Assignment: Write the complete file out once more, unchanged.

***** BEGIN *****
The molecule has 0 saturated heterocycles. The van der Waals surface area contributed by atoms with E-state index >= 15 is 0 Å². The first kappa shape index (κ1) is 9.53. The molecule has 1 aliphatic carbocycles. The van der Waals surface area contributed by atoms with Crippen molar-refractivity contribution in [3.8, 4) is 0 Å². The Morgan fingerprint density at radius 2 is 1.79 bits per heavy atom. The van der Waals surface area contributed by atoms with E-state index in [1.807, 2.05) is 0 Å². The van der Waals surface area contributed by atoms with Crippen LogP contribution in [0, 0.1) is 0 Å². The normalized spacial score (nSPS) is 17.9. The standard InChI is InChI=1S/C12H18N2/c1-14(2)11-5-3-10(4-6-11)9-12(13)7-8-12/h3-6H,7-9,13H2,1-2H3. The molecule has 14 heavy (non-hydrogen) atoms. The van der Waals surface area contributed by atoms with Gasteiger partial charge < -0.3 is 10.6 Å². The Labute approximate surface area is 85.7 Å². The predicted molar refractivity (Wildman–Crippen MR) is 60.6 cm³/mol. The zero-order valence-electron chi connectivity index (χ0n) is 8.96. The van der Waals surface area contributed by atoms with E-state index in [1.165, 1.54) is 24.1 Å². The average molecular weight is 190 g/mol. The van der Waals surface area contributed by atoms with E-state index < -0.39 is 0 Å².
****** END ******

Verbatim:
The molecule has 0 saturated heterocycles. The van der Waals surface area contributed by atoms with E-state index >= 15 is 0 Å². The first kappa shape index (κ1) is 9.53. The molecule has 1 aliphatic carbocycles. The van der Waals surface area contributed by atoms with Crippen molar-refractivity contribution in [3.8, 4) is 0 Å². The Morgan fingerprint density at radius 2 is 1.79 bits per heavy atom. The van der Waals surface area contributed by atoms with E-state index in [1.807, 2.05) is 0 Å². The van der Waals surface area contributed by atoms with Crippen LogP contribution in [0, 0.1) is 0 Å². The normalized spacial score (nSPS) is 17.9. The standard InChI is InChI=1S/C12H18N2/c1-14(2)11-5-3-10(4-6-11)9-12(13)7-8-12/h3-6H,7-9,13H2,1-2H3. The molecule has 14 heavy (non-hydrogen) atoms. The van der Waals surface area contributed by atoms with Gasteiger partial charge < -0.3 is 10.6 Å². The Labute approximate surface area is 85.7 Å². The predicted molar refractivity (Wildman–Crippen MR) is 60.6 cm³/mol. The zero-order valence-electron chi connectivity index (χ0n) is 8.96. The van der Waals surface area contributed by atoms with E-state index in [1.165, 1.54) is 24.1 Å². The average molecular weight is 190 g/mol. The van der Waals surface area contributed by atoms with E-state index < -0.39 is 0 Å².